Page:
Trump, Haley brawl in North Carolina battleground preview


By James Oliphant

GREENSBORO, North Carolina (Reuters) – Republican frontrunner Donald Trump and his last remaining rival Nikki Haley will collide in North Carolina on Saturday ahead of a contest next week that could carry deep implications for the November general election.

North Carolina’s primary is part of a Super Tuesday slate of 16 nominating contests that will bring Trump close to clinching the Republican nomination. It also is the only race that day that will be held in a battleground state that could decide the next occupant of the White House.

Trump edged President Joe Biden in North Carolina in the 2020 election by 1.3 percentage points – about 75,000 votes – the closest margin in any of the states that he won.

While Trump is heavily favored in North Carolina’s primary on Tuesday, Haley’s performance should give a sense of his vulnerabilities in the state, particularly among moderate and independent voters, said Thom Little, a professor of political science at the University of North Carolina-Greensboro.

The state’s election rules allow independents who are not affiliated with a party to vote in the Republican primary.

Those voters have been a source of strength for Haley in states such as New Hampshire and South Carolina, where she scored about 40% of the vote.

Haley, a former U.S. ambassador to the United Nations under Trump, was scheduled to campaign in the Raleigh area on Saturday after visiting Charlotte on Friday evening.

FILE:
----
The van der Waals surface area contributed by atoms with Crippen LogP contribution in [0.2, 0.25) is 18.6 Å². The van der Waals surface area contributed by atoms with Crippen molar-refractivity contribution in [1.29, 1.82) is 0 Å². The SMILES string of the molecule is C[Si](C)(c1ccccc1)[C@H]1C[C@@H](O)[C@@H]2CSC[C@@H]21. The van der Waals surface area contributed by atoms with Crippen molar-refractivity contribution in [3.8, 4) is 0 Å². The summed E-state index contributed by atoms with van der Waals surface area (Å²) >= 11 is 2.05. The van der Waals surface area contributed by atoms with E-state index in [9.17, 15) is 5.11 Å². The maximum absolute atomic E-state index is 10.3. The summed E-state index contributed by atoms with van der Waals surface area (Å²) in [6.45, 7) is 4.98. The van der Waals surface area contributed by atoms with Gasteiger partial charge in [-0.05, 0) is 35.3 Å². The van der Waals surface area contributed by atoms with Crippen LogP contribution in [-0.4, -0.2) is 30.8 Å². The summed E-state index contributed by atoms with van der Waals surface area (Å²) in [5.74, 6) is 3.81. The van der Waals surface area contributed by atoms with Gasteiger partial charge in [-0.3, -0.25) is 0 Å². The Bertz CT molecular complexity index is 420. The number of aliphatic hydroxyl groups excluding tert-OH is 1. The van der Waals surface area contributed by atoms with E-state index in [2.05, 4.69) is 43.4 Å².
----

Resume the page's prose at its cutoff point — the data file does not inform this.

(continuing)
Trump was expected to draw a much larger crowd for his rally on Saturday at a coliseum in Greensboro.

Haley has vowed to stay in the race past Tuesday, when 874 of the 2,429 delegates at play in the Republican primary will be up for grabs. Trump is expected to capture the vast share of them, and his campaign has projected he will secure the nomination by March 12 or the week after.

Voters who come out for Haley in North Carolina will have to decide in November whether to switch to Trump, stay home without voting or cross over to Biden, Little said.

Those voters would be targeted by both the Biden and Trump camps. Unaffiliated voters now make up a larger segment of the electorate in the southern state than registered Democrats or Republicans.

“It’s a state where both parties are going to spend a lot of time,” Little said. “And money.”

The last Democratic presidential candidate to win the state was Barack Obama in 2008. Both the Biden campaign and the main super PAC backing it, Future Forward, have identified North Carolina as a priority along with other Sun Belt states such as Arizona and Georgia.

Early polls of a head-to-head matchup show Trump leading Biden in North Carolina.

In January, Future Forward said it would include the state in a massive $250 million battleground state ad buy ahead of the November election.

Biden traveled to North Carolina in January to trumpet infrastructure spending, and Vice President Kamala Harris discussed economic issues during a visit to the state on Friday.

Abortion has emerged as a key issue in North Carolina after the Republican-dominated state legislature last year largely banned the procedure after 12 weeks. The legislature overrode a veto of the measure by Democratic Governor Roy Cooper.

Cooper is leaving office after two terms, and the election to replace him this year is also expected to be hard fought.

(Reporting by James Oliphant. Additional reporting by Trevor Hunnicutt.; Editing by Colleen Jenkins and Deepa Babington)

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